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Nationals shut out Cubs 5-0 to force Game 5 of the NLDS

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After all of the uncertainty and drama leading into Wednesday’s rescheduled NLDS Game 4 between the Nationals and Cubs, Stephen Strasburg arguably made the best start of his life. In doing so, he kept the Nationals’ playoff hopes alive and forced a decisive Game 5.

In case you missed yesterday’s whirlwind, Nationals manager Dusty Baker said he was sticking with Tanner Roark to start Game 4 instead of starting Strasburg, which drew a lot of criticism. Baker said Strasburg was under the weather, blaming that on mold in Chicago. Baker changed his mind late Wednesday morning and announced Strasburg as his Game 4 starter. Good thing he did.

Strasburg braved the heavy wind and misty rain, dominating the Cubs across seven shutout innings. He gave up just three hits and a pair of walks while striking out 12 on 106 pitches. The Cubs managed to get a runner to second base only twice.

The Nationals took advantage of a defensive miscue by shortstop Addison Russell in the third inning to score their only run. Trea Turner doubled with one out, Bryce Harper later drew a two-out walk and stole second. Ryan Zimmerman hit a grounder to Russell, who charged in but the ball skipped off of the heel of his glove, allowing Turner to cross home plate.

Cubs starter Jake Arrieta was not at all sharp, though he gave up just one unearned run and two hits with four strikeouts, but he also walked five. Jon Lester came in and admirably pitched 3 2/3 shutout innings of relief to keep the Cubs within arm’s reach of the Nationals. In the top of the eighth, Lester walked Ryan Zimmerman. Zimmerman, knowing Lester’s past difficulty throwing to first base, took a big lead. Lester threw over, a one-hopper to Anthony Rizzo. Lester threw over again, this time hitting Rizzo’s glove on the fly. Rizzo swiped a tag on Zimmerman’s foot but the umpire initially ruled him safe. Cubs manager Joe Maddon challenged the call and it was overturned, giving Lester — are you ready for this? — a pickoff in the playoffs.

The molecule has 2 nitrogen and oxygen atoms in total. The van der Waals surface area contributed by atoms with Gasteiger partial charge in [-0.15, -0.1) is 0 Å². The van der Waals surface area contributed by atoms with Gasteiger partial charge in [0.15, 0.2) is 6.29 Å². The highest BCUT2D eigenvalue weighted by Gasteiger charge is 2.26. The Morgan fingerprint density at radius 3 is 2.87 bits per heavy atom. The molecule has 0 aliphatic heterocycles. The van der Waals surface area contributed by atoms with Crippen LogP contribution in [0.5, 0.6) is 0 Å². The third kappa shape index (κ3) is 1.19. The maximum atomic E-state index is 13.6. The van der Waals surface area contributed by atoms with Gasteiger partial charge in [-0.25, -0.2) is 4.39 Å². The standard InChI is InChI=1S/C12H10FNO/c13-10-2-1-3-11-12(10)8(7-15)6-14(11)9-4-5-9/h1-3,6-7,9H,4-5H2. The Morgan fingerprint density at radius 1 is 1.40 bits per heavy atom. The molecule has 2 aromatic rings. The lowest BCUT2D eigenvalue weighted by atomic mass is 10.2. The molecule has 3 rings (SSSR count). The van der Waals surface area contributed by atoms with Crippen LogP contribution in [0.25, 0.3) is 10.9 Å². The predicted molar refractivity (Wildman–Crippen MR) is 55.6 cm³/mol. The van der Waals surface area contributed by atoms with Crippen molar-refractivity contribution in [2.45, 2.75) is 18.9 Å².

After that feel-good moment for the Cubs, it got worse. Daniel Murphy singled off of Lester, so Maddon brought Carl Edwards, Jr. into the game. Edwards walked Anthony Rendon, then got a visit from pitching coach Chris Bosio. It didn’t work. He walked Matt Wieters and gave way to closer Wade Davis. After working the count 1-1, Michael Taylor drove a 95 MPH fastball to right field for a grand slam, pushing the Nationals lead to 5-0. Davis gave up a single and a walk before being replaced. Brian Duensing finally ended the inning, inducing a 3-1 ground out from Howie Kendrick.

Ryan Madson took over for Strasburg in the bottom of the eighth. He got Javier Baez to fly out, then couldn’t find his control, perhaps due to the rain. He walked Ian Happ, then hit Jon Jay. Madson recovered, fanning Kris Bryant — giving him a golden sombrero — and getting Rizzo to ground out.

Sean Doolittle got the call in the ninth to protect a five-run lead. Willson Contreras flied out to left, Zobrist flied out to right, and Russell struck out for a 1-2-3 ninth inning. The NLDS is all tied up at two games apiece.